Geologic Column: September 26, 1774: The man, the myth, the legend of Johnny Appleseed is born

Drawing of Jonathan Chapman, aka Johnny Appleseed from 1862. Credit: Public Domain. Drawing of Jonathan Chapman, aka Johnny Appleseed from 1862. Credit: Public Domain.
 
 
You’ve probably heard about Johnny Appleseed, who, according to story and song, spread his apple seeds across America’s Midwest. But, unlike other figures from American folklore such as Paul Bunyan, Rip Van Winkle and Pecos Bill, Johnny Appleseed was a real man with a life far richer and more interesting than the legend. 
 
His real name was John Chapman and he was born in Massachusetts on Sept. 26, 1774. For the time, he was considered an eccentric: He was a vegetarian and an evangelist, he traveled barefoot, and, equally out of character for the day, he showed kindness to animals and befriended the Native Americans. Chapman became a mythic figure, helping tame the wilderness by planting apple orchards.
 
The Johnny Appleseed legend suggests his plantings were random, but there was actually an economic basis behind where Chapman seeded. Frontier law allowed people to lay claim to wilderness land through the development of a permanent homestead, and such a claim could be established by planting 50 apple trees. Chapman realized he could plant these orchards and then sell them to incoming frontiersmen. 
 
Trekking from Pennsylvania through Ohio, Michigan, Indiana and Illinois, Chapman cultivated his orchards and became a land baron as he traversed 260,000 square kilometers of Midwestern wilderness and prairie. One could describe him as a shrewd real estate developer. 
 
Chapman carried a leather bag filled with apple seeds he collected from cider mills. Legend says he planted his seeds in open places in the forests, along roadways and by streams. In truth, he took great care creating his nurseries, first selecting fertile planting spots, then fencing them with brush and vines, and later returning at regular intervals to repair the fences, tend the ground and sell his trees.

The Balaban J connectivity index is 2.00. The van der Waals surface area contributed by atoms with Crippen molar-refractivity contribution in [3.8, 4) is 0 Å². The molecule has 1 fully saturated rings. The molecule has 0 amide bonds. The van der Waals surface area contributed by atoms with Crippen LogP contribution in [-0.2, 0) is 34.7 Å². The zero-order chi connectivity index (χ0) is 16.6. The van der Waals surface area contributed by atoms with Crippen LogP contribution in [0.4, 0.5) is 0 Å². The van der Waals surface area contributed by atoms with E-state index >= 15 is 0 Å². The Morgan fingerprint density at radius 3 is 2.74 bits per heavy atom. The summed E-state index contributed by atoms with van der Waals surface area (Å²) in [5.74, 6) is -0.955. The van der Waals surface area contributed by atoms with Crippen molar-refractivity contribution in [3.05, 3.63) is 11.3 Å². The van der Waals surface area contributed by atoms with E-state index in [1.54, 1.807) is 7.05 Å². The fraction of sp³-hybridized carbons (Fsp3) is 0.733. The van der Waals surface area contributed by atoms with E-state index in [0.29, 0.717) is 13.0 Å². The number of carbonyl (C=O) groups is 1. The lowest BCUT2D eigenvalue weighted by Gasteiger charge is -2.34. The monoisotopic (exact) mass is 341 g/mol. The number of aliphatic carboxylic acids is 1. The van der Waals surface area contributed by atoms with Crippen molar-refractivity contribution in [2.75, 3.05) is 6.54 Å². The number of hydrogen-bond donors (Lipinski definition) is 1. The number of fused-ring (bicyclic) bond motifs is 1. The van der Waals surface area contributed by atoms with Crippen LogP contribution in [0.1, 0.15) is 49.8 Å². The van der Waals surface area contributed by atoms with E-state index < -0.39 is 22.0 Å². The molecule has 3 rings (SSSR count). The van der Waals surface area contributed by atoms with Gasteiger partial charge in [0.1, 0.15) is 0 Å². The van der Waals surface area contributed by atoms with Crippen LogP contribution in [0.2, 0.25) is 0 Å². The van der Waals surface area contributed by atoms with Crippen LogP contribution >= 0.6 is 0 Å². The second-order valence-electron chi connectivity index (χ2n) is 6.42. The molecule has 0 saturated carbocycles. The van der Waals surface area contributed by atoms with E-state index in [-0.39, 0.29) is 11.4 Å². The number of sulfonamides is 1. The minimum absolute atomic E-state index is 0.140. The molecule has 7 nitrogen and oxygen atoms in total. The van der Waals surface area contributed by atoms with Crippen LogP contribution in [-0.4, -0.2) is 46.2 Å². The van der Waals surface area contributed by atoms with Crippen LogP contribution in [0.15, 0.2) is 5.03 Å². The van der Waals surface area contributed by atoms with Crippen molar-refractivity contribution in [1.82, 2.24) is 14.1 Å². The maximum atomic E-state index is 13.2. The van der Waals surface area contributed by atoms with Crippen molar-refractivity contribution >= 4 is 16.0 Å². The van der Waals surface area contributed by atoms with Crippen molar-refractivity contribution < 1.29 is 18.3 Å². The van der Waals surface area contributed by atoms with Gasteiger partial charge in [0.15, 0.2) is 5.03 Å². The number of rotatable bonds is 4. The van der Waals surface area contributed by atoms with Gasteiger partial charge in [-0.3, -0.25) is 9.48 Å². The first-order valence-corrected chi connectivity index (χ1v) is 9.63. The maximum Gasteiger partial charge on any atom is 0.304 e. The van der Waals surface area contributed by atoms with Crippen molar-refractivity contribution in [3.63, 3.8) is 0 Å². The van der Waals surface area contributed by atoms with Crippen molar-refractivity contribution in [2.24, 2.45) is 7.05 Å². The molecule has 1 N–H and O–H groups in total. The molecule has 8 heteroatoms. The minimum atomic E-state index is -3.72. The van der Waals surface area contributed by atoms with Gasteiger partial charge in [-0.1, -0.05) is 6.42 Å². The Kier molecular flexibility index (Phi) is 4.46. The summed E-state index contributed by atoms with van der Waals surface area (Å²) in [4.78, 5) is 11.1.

The apples that grew from Chapman’s seeds were different from the apples we know today. They were small, tart “spitters,” named for what you’d likely do after taking a bite of one. Apple trees grown from seeds bear fruit that is very sour or bitter. To cultivate edible apples, you graft and clone trees known to bear tasty fruit.
 
Chapman knew about grafting, but as a member of the Swedenborgian Church — whose belief system explicitly forbade grafting, which was believed to cause plants to suffer — he planted his orchards from seed. It wasn’t a problem, however, because his apples weren’t being used for eating. 
 
In 18th- and 19th-century America, apples were grown for making hard cider — an important part of frontier life. It was a safe, stable source of drink. In a time when water could be full of dangerous bacteria, cider could be imbibed without worry. Johnny Appleseed brought the means for making the alcoholic drink of choice to the frontier.